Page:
{ 1 comment }

strunken white December 30, 2014 at 12:39 am

Someone was recently talking to me about the “zombie formalism” that Walter Robinson and Jerry Saltz wrote about earlier this year, so that may be why I’m thinking about it and it may not be a precisely appropriate label (“when you have a hammer in your hand, everything looks like a nail”, as they say), but Teresita Fernández’s work seems to work pretty much like that.

It employs a kind of anonymous bland formalism reminiscent of much older artists (a toothless, more synthetic reiteration of post-minimalism) with coy stories attached to prop it up or animate it. But there really isn’t anything particular about it. Its reputation propels it further and further, independent of its quality and un-hindered by specificity.

The anecdote about being “the crate and barrel girl” in grad school is cringe-worthy, as if she’d found her way out of making the most generic art imaginable. Her extremely dull current show at Mass MoCA relates its sub-soho-window-display installations and gold wall pieces to stars without going into why or how very deeply… they’re mostly just shiny materials chosen and placed in an arbitrary, vaguely tasteful manner.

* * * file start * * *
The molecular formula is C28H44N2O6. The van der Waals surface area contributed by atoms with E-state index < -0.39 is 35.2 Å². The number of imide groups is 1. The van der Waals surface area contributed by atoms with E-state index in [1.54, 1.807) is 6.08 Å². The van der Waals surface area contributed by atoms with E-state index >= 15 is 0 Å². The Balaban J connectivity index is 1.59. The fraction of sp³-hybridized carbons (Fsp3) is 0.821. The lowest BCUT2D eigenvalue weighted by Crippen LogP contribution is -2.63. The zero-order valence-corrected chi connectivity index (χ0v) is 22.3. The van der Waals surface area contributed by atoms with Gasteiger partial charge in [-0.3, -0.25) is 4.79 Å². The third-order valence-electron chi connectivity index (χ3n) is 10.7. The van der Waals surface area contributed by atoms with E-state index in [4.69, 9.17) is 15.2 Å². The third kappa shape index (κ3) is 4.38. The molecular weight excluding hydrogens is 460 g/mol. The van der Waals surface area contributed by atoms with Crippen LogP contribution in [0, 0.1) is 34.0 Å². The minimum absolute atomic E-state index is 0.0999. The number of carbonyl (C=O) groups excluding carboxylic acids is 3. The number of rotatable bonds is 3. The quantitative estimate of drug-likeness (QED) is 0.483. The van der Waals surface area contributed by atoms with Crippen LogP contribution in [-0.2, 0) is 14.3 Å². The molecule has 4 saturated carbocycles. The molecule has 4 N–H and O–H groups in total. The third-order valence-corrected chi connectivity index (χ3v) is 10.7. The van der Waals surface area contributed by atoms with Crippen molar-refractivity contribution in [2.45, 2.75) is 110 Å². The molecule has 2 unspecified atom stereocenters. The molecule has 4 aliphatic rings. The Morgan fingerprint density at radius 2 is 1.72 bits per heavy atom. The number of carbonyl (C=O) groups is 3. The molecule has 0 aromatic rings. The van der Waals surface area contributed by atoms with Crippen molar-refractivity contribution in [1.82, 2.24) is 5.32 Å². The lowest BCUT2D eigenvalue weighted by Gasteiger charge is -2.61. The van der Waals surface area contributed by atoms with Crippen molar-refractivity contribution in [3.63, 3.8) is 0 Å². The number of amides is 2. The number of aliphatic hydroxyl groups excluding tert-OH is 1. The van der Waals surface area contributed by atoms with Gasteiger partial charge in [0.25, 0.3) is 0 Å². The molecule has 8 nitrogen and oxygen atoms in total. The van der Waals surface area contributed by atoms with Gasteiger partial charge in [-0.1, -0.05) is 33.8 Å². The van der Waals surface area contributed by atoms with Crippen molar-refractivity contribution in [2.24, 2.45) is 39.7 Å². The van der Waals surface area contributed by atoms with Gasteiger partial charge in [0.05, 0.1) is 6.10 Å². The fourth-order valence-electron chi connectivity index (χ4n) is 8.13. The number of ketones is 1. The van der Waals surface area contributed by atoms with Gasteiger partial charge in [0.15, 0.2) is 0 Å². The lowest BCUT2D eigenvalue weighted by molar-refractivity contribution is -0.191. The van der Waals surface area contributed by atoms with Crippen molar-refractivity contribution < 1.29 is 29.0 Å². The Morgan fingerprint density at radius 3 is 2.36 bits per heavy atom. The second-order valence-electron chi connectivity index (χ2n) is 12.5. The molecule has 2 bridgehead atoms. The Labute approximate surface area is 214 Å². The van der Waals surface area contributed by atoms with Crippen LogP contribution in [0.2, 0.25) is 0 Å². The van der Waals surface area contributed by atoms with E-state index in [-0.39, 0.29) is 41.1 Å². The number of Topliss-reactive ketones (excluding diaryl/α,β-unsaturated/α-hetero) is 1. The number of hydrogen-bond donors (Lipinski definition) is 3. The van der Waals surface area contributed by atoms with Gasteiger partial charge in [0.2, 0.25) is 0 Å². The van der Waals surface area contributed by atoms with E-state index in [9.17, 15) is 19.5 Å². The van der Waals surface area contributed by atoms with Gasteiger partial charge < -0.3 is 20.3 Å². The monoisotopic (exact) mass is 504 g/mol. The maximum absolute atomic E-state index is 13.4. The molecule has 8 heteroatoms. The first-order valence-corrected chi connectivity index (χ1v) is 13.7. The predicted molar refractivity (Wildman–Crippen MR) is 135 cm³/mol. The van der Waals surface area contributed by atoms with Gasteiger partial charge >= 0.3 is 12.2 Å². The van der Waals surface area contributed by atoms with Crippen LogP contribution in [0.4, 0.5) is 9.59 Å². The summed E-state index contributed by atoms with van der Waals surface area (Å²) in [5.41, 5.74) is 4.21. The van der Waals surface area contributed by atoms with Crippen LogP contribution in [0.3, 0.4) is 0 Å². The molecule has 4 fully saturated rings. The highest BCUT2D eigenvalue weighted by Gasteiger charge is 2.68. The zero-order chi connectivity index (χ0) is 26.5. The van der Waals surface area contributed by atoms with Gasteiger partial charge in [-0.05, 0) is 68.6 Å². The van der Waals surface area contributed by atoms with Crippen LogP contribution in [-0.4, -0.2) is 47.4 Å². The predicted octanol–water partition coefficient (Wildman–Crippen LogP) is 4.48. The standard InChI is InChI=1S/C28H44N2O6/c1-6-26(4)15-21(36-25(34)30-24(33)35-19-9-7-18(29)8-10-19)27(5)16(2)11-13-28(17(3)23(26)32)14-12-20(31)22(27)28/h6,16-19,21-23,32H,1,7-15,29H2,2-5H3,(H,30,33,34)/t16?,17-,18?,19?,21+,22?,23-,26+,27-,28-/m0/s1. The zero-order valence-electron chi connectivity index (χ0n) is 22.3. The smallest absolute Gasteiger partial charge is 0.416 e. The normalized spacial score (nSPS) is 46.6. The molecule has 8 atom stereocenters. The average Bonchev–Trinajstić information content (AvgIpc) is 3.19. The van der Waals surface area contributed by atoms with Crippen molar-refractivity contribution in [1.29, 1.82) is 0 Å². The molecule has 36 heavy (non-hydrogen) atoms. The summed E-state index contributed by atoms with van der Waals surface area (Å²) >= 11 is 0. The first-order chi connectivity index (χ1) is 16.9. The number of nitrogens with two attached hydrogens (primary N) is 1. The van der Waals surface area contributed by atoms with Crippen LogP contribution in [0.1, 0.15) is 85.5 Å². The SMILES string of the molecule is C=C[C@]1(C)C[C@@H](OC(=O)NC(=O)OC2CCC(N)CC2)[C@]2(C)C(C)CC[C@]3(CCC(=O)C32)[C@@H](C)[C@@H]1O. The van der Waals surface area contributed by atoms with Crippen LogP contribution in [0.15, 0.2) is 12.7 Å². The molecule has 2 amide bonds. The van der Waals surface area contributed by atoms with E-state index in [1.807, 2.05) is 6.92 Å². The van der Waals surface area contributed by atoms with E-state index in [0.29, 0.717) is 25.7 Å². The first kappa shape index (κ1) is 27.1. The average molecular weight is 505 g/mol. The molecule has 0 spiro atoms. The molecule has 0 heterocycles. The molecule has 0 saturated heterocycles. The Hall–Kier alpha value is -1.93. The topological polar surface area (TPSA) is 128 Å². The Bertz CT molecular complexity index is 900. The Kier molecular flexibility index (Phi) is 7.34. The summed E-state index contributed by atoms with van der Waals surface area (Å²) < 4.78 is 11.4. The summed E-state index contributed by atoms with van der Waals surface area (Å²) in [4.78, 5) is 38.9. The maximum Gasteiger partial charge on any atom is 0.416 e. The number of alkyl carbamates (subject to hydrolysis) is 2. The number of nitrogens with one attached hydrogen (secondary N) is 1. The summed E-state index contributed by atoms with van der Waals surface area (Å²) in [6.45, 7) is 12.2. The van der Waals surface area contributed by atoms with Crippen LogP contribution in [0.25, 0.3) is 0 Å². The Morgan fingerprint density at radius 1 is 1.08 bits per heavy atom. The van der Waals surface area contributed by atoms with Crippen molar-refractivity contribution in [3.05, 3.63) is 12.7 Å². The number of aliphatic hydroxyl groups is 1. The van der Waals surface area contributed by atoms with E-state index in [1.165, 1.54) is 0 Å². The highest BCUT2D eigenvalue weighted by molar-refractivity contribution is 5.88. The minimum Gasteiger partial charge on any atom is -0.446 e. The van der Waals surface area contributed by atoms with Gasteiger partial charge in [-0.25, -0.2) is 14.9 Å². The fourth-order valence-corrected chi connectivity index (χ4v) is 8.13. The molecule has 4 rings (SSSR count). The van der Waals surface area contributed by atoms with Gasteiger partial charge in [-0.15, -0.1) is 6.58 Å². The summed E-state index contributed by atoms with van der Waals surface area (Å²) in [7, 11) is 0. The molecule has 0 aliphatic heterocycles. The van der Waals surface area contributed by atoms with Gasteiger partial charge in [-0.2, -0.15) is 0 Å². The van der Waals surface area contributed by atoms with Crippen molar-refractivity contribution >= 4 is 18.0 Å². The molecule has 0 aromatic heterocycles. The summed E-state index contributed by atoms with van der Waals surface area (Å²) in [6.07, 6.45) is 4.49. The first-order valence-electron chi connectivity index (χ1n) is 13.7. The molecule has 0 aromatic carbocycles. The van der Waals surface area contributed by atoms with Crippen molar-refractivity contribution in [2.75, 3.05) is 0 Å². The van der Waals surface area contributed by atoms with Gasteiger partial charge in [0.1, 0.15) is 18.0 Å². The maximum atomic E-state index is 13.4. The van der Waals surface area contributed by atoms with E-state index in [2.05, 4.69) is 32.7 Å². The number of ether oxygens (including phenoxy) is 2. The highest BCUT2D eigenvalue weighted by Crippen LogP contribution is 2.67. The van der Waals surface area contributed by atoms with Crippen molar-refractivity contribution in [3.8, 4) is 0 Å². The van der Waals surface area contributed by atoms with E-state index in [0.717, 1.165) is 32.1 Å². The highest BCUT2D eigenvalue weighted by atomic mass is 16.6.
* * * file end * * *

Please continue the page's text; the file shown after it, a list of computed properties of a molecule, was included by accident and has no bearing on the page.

She could really say anything at all about art and life making it: there just isn’t enough substance in her mediocre work to put up much of an argument. It’s like teflon. The sad thing about how front-loaded the article is with mentions of her receiving the MacArthur grant (and specifically being a “MacArthur Genius”) is that art like hers more deflates the honor of the award than redeems the work by citing that award’s connection with it. Its empty, generic inoffensiveness makes the grant committee look very conservative; afraid to court controversy by enabling someone who might say something at a commencement speech more complex than a version of “Chicken Soup for the MFA Soul” best read while high. And of course someone who was suddenly given 500k would believe in the truth and beauty of hard work and merit. Lucien and Oscar would probably agree.

Comments on this entry are closed.

Previous post:

Next post: